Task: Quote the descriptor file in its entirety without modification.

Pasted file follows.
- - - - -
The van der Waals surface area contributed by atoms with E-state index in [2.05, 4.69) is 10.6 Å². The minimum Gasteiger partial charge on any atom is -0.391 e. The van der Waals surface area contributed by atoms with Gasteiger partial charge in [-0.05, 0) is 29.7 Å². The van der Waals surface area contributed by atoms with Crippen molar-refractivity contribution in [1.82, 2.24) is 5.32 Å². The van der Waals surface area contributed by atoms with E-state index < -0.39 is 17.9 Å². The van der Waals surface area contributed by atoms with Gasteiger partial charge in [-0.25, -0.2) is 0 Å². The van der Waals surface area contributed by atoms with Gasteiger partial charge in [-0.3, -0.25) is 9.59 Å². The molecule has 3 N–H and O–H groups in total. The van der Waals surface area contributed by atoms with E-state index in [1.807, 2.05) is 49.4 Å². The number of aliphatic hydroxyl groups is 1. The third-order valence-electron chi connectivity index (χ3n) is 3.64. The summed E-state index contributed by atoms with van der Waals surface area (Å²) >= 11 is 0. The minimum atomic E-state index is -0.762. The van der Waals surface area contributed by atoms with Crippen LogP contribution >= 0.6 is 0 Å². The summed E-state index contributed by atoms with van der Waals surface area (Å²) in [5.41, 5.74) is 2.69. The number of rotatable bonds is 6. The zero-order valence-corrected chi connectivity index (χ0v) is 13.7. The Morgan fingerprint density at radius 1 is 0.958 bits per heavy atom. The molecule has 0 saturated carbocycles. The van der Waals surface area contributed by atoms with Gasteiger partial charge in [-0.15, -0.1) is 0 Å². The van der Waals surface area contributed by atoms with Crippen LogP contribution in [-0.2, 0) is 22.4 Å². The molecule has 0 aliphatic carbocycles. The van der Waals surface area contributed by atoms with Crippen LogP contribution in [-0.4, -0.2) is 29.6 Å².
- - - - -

The van der Waals surface area contributed by atoms with E-state index in [2.05, 4.69) is 10.6 Å². The minimum Gasteiger partial charge on any atom is -0.391 e. The van der Waals surface area contributed by atoms with Gasteiger partial charge in [-0.05, 0) is 29.7 Å². The van der Waals surface area contributed by atoms with Crippen molar-refractivity contribution in [1.82, 2.24) is 5.32 Å². The van der Waals surface area contributed by atoms with E-state index < -0.39 is 17.9 Å². The van der Waals surface area contributed by atoms with Gasteiger partial charge in [-0.25, -0.2) is 0 Å². The van der Waals surface area contributed by atoms with Gasteiger partial charge in [-0.3, -0.25) is 9.59 Å². The molecule has 3 N–H and O–H groups in total. The van der Waals surface area contributed by atoms with E-state index in [1.807, 2.05) is 49.4 Å². The number of aliphatic hydroxyl groups is 1. The third-order valence-electron chi connectivity index (χ3n) is 3.64. The summed E-state index contributed by atoms with van der Waals surface area (Å²) >= 11 is 0. The minimum atomic E-state index is -0.762. The van der Waals surface area contributed by atoms with Crippen LogP contribution >= 0.6 is 0 Å². The summed E-state index contributed by atoms with van der Waals surface area (Å²) in [5.41, 5.74) is 2.69. The number of rotatable bonds is 6. The zero-order valence-corrected chi connectivity index (χ0v) is 13.7. The Morgan fingerprint density at radius 1 is 0.958 bits per heavy atom. The molecule has 0 saturated carbocycles. The van der Waals surface area contributed by atoms with Gasteiger partial charge in [-0.15, -0.1) is 0 Å². The van der Waals surface area contributed by atoms with Crippen LogP contribution in [-0.2, 0) is 22.4 Å². The molecule has 0 aliphatic carbocycles. The van der Waals surface area contributed by atoms with Crippen LogP contribution in [-0.4, -0.2) is 29.6 Å².